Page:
I have a remakable sense of intuition, ftr just does not have one to put on the board right now. It is a difficult issue in that the amount of traffic we would expect for Java Forums would seem to me and sombody like ftr to be two to three orders of magnitude greater than what it is. In the day when we came up, something like this would be viewed with marvel and fascination. When ftr says ' couple of notches down ' it would serve our discussion here that you consider the fact that he taught this stuff. How it is that he now wants to ask questions sounds to me like a desire for an open fora to relax and visit, an informal area perhaps.
What is going on here, I have seen before. I had an oportunity to assist a sub-contractor at research facility doing some research. I was told, with a inexplicable look, that all the contract review process and so on was just a front for going to dinner someplace nice on a riverwalk. When we say advanced work, it is worth noting that we recently picked up a poster who has spent a lifetime coding full-rack systems. I see some opportunity here, though that may be limited to examining exactly what an advanced issue is in Java. Certainly a shipment which allows newbies to set up an SSL / HTTP server for zero bucks is an un-precedented arena.
Why ftr's post got bucked down is ageless, and well documented in classic literature.Introduction to Programming Using Java.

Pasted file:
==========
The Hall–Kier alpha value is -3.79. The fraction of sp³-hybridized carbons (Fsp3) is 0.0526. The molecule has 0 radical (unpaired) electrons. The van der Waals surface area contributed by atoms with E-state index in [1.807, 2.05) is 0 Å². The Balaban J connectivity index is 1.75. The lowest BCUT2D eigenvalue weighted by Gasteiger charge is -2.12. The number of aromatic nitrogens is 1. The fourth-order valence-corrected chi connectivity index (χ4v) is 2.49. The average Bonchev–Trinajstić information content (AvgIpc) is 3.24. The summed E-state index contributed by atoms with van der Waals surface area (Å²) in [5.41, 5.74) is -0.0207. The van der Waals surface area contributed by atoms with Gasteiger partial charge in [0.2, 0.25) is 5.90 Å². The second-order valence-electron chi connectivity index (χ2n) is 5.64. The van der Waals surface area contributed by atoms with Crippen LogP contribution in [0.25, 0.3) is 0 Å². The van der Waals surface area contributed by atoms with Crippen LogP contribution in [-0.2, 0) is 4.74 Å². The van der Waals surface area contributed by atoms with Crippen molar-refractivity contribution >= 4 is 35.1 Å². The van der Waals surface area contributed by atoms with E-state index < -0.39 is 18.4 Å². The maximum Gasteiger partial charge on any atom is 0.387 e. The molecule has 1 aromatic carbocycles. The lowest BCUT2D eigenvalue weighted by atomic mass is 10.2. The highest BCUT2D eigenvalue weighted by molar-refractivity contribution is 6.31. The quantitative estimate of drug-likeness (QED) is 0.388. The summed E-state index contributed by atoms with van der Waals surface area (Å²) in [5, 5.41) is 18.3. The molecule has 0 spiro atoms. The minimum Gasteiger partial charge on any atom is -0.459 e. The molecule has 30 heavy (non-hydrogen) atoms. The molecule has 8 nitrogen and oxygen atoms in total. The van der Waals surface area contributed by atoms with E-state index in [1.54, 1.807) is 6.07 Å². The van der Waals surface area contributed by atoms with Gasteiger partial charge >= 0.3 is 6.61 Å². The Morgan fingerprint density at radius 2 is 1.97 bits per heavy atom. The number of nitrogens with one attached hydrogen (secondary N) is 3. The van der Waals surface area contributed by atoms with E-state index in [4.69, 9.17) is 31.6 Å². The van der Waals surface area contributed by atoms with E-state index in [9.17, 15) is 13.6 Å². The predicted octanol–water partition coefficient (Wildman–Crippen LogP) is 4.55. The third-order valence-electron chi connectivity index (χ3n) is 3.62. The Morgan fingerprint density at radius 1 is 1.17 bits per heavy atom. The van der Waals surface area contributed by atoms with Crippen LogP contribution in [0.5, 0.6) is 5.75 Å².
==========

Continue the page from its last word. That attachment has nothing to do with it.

Cybercartography: A new theoretical construct proposed by D.R. Fraser Taylor
- 07-17-2008, 01:16 AM #6
We still haven't heard anything form the site's benevolent dictator... but since I am currently the only moderator commenting on this subject, let's do this... when you find a thread or post that is inappropriate in any way, report it. With review, we'll gladly move them to their appropriate sections. If the flood of reports is overwhelming, this would indicate a necessary change in the General section to incorporate another sub-forum, one such that you mention.
Nick, I apologize for not completing the reading of your post, but trust that I will come back to it when time allows.
- 07-17-2008, 01:55 AM #7
What I am saying there is ftr really knows his stuff. I was trying to be accurate and deeply effective, basically the issues actually get into some compiler science. We have a breed-apart today.Introduction to Programming Using Java.
Cybercartography: A new theoretical construct proposed by D.R. Fraser Taylor